Why Sir Amyas Morse’s Review of Loan Charge 2019 is a fudge
The run-up to Christmas is often a stressful time for many families, but the close of a 2019 was a time of huge anxiety for many thousands facing the controversial 2019 Loan Charge, due to the delayed publication of the Loan Charge Review, writes Steve Packham, co-founder of the Loan Charge Action Group.
The review, conducted by Sir Amyas Morse, was supposed to report in mid-November but the announcement of the election saw it delayed until after the election result. Just when it seemed as though we might not see it at all in 2019, suddenly, on the final day of parliament before Christmas, the report -- and the government’s response -- were both published.
What’s been announced
The report -- and the response -- were greeted with a very mixed response.
For some, those with loans only prior to 2010, it meant they no longer faced the Loan Charge.
For the rest, however, the majority, the retrospective charge remains in place and with the same life-changing and life-ruining sums, with no reduction -- and no suggestion that promoters or HMRC should pay a proportion, despite their roles in selling or recommending these schemes and failing to warn those being sold them as legal and compliant.
Sir Morse also recommended those with closed years, where they gave “reasonable” disclosure, should also no longer face the Loan Charge.
But in an ominous tweak, the government changed this to “full disclosure” which suggests that HMRC will now demand more than was required, by law, at the time, which isn’t what Sir Morse surely intended.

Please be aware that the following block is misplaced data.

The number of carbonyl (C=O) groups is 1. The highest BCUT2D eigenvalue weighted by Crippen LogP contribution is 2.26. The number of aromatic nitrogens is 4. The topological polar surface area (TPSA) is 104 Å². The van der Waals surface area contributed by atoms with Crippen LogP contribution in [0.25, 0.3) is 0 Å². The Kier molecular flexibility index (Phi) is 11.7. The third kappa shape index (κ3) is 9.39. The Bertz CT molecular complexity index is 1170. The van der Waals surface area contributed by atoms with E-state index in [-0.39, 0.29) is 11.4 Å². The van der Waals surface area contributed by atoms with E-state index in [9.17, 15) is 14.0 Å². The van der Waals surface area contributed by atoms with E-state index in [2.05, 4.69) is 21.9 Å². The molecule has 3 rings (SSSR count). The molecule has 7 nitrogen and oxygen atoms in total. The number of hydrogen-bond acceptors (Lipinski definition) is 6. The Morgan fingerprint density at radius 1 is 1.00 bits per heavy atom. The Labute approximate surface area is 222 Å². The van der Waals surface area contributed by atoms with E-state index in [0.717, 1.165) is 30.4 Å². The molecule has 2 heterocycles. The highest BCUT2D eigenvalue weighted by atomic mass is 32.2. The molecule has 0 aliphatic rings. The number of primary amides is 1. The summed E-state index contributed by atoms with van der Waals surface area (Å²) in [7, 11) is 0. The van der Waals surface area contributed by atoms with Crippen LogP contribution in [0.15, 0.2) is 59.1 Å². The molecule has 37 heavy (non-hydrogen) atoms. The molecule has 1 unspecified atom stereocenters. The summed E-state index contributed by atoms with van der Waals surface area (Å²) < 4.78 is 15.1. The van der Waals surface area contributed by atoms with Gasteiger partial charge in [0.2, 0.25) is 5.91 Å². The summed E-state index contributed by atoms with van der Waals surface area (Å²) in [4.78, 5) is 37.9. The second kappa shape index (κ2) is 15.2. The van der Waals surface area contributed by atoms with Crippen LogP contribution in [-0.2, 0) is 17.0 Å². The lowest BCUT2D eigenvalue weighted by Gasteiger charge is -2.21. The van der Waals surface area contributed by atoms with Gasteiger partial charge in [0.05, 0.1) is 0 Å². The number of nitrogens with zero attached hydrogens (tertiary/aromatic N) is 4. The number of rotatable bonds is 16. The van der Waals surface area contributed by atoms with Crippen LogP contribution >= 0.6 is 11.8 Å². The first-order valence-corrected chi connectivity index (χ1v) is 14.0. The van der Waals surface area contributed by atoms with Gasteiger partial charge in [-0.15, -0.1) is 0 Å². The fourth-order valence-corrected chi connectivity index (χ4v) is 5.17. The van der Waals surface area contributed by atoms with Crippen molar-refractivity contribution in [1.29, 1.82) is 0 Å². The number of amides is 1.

So, for some a huge early Christmas present. But for many, little change other than a longer period to pay tax that it still has never been legally proven was due -- or that they can actually afford, regardless of the longer time frame.
The January deadline moved to September 2020
Thankfully, the January 31st 2020 deadline has now finally been shifted and affected taxpayers will have until September 2020 to declare arrangements on their tax return.
Crucially, there will have to be changes to the legislation and this then allows the many supportive MPs to seek to amend the Loan Charge more fundamentally -- and more satisfactorily and even more justifiably. They could even seek an end to all and any retrospective application.
Looking at his review document, the biggest disappointment is that Sir Amyas Morse failed to address the fundamental criticism (of many MPs and others) that the Loan Charge undermines the rule of law. Tinkering with historic dates doesn’t do that and he provided no credible justification of taking away the basic rights of those facing the Loan Charge from 2010 to 2017.
Confirmation: the 2019 Loan Charge is retrospective
One related, significant and welcome inclusion however, is that the Morse report has confirmed what was obvious all along. The Loan Charge is retrospective. The dishonest attempts of HMRC and Treasury ministers to claim otherwise has now been exposed. The Lords told them it is retrospective and now an independent reviewer has told them too. It is just that now, it is going to be less retrospective -- but retrospective it still will be.
If retrospection taxation is wrong (and the clear view in the previous parliament was that it was wrong), then the Loan Charge still cannot be justified before the Loan Charge came into law, so we -- the Loan Charge Action Group -- will continue to push for this. And we know many MPs will do the same as many of them (both re-elected and newly elected) signed the Loan Charge commitment during the general election campaign, which explicitly committed them to oppose any retrospective application of the Loan Charge.